Irinotecan is a chemotherapy medicine used for the treatment of certain types of cancer. This page from Great Ormond Street Hospital (GOSH) explains what irinotecan is, how it is given and some of the possible side effects. Irinotecan is given as an injection into a vein (intravenously or IV) through a cannula, central venous catheter or implantable port in hospital.

What are the side effects?


Diarrhoea (runny poo), sometimes severe, can develop on the day your child has irinotecan or longer afterwards. The doctor will prescribe an anti-diarrhoeal medicine called loperamide which you will need to give exactly as explained. You should also follow general guidance for reducing the risk of diarrhoea and dehydration, such as making sure your child drinks plenty of fluids.

If your child continues to have diarrhoea or is not drinking fluids, you should watch for signs of dehydration, which include:

  • Extreme thirst
  • Dry and hot skin
  • Dry nappies for more than six hours
  • Drowsiness
  • Fainting
  • Fast heartbeat
Dehydration can quickly become serious in children so contact your doctor or nurse immediately as your child may need to have fluids as an intravenous infusion (drop) or may need antibiotics.

Acute cholinergic syndrome

Some people develop symptoms that are described as acute cholinergic syndrome. These can include tummy cramps, diarrhoea, sweating, runny nose, watery eyes, increased drooling, reduction in the size of the eye pupils and flushing. These symptoms can be controlled or prevented by an injection of a medicine called atropine.

Nausea and vomiting

Anti-sickness drugs can be given to reduce or prevent these symptoms. Please tell your doctor or nurse if your child’s sickness is not controlled or persists.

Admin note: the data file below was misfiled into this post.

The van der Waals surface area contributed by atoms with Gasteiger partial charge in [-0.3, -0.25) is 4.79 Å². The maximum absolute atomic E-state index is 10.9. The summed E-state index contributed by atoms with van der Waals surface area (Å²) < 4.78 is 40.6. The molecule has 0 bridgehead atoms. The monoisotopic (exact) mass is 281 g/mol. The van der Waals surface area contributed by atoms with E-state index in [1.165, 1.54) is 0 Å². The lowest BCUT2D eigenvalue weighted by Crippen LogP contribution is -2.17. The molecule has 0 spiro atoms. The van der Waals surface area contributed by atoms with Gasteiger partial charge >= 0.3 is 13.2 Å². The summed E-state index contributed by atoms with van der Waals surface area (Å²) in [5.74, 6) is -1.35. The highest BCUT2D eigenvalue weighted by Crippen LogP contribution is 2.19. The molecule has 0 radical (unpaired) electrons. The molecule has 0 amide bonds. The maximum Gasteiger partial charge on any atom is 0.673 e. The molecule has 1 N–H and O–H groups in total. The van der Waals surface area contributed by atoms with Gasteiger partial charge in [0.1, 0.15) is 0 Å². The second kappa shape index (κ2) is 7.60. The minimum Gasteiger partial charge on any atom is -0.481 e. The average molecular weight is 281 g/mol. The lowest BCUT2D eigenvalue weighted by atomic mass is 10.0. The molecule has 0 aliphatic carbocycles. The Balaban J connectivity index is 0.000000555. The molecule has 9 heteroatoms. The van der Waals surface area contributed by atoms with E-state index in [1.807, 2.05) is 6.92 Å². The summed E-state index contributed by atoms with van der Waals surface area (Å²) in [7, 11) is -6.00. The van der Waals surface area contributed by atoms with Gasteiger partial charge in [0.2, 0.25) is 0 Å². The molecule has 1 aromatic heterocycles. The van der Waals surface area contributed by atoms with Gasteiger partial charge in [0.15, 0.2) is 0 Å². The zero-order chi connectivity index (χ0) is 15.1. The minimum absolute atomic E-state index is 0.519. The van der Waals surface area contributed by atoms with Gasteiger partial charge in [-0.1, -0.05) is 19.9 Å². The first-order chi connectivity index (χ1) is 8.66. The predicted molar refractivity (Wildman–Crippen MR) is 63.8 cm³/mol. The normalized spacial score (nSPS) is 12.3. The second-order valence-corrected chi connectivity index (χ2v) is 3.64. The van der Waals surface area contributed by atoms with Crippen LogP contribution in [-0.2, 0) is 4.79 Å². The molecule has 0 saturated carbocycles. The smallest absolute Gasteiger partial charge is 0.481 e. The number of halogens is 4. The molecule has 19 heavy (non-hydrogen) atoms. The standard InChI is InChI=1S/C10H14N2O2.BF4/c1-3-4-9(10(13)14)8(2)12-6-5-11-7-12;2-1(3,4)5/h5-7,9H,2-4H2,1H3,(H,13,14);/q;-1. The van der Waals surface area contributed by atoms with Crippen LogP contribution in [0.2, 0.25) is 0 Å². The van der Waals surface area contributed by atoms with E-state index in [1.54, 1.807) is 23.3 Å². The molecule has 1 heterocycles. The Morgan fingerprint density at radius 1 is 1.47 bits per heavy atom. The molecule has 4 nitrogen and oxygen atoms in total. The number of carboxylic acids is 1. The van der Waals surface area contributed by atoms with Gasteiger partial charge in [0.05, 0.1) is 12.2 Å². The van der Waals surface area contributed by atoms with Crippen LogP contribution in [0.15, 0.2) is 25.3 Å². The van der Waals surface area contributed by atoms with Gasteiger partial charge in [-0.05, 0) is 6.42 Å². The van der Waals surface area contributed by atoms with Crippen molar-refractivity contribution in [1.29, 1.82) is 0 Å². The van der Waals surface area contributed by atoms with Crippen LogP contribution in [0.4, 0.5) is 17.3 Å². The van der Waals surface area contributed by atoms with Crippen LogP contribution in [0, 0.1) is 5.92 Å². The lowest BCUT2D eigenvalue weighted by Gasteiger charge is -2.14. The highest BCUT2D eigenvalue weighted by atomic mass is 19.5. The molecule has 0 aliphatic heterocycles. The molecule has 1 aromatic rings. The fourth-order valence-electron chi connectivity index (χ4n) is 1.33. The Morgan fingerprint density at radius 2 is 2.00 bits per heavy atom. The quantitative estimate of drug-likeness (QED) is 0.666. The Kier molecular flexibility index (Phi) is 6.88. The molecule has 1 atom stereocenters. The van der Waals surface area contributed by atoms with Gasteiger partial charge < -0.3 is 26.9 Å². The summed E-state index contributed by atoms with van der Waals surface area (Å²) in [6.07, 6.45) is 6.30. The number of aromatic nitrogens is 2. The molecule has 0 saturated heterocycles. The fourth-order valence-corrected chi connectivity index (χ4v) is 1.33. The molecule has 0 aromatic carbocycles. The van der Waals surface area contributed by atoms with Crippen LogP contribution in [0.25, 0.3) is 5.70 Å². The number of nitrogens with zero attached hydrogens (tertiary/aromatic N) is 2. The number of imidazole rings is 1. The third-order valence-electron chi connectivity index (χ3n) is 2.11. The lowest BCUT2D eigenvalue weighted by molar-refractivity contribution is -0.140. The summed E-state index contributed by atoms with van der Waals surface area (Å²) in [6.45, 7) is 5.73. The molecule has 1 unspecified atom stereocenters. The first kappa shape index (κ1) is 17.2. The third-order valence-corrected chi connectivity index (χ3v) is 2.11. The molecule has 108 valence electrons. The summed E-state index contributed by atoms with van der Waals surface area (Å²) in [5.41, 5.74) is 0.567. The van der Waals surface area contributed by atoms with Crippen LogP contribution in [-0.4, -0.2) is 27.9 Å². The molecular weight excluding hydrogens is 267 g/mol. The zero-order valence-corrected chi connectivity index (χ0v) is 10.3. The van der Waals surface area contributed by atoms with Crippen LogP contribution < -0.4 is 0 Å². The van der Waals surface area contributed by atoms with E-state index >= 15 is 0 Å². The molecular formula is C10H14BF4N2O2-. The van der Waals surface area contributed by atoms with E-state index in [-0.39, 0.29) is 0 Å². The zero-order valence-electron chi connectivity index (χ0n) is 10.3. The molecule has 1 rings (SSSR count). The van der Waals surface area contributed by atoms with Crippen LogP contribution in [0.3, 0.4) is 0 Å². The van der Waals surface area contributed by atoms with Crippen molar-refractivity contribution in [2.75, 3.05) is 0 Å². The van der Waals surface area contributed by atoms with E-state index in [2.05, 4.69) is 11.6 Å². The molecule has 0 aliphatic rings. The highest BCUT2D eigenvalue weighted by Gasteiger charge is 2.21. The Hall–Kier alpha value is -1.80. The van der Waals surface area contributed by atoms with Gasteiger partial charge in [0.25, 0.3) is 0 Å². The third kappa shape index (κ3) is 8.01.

Bone marrow suppression

There will be a temporary reduction in how well your child’s bone marrow works. This means that they may become anaemic, bruise or bleed more easily than usual and have a higher risk of infection.

Your child’s blood count will be examined regularly to check how well the bone marrow is working. Please tell your doctor if your child seems unusually tired, has bruising or bleeding or any signs of infection, especially a high temperature.

Mouth sores and ulcers

You will be given advice about appropriate mouth care including a copy of the mouth care leaflet. If your child complains about having a sore mouth, please tell your doctor or nurse.

Loss of appetite

Your child may ‘go off’ food and their appetite may be reduced during treatment. The dietitian at the hospital will be able to suggest ways of making food more attractive to your child.


Your child may feel a bit more tired than usual. If you are concerned, please tell your doctor or nurse.

Changes in liver function

Irinotecan can cause some mild changes to your child’s liver function. This will return to normal when the treatment is finished. Blood tests may be taken to monitor your child’s liver function.

Hair loss

Your child may lose all their hair, including their eyebrows and eyelashes, or they it may become thinner. This is temporary and the hair will grow back once the treatment has finished.

Less common side effects

Children may also develop other side effects although these are less common. Possible side effects include constipation, raised blood pressure and allergic reactions to the medicine.

Interactions with other medicines

Some medicines can react with irinotecan altering how well it works. Always check with your doctor or pharmacist before giving your child any other medicine, including medicines on prescription from your family doctor (GP), medicines bought from a pharmacy (chemist) or any herbal or complementary medicines (for example St John’s Wort).

Compiled by:
The Pharmacy team in collaboration with the Child and Family Information Group
Last review date:
April 2020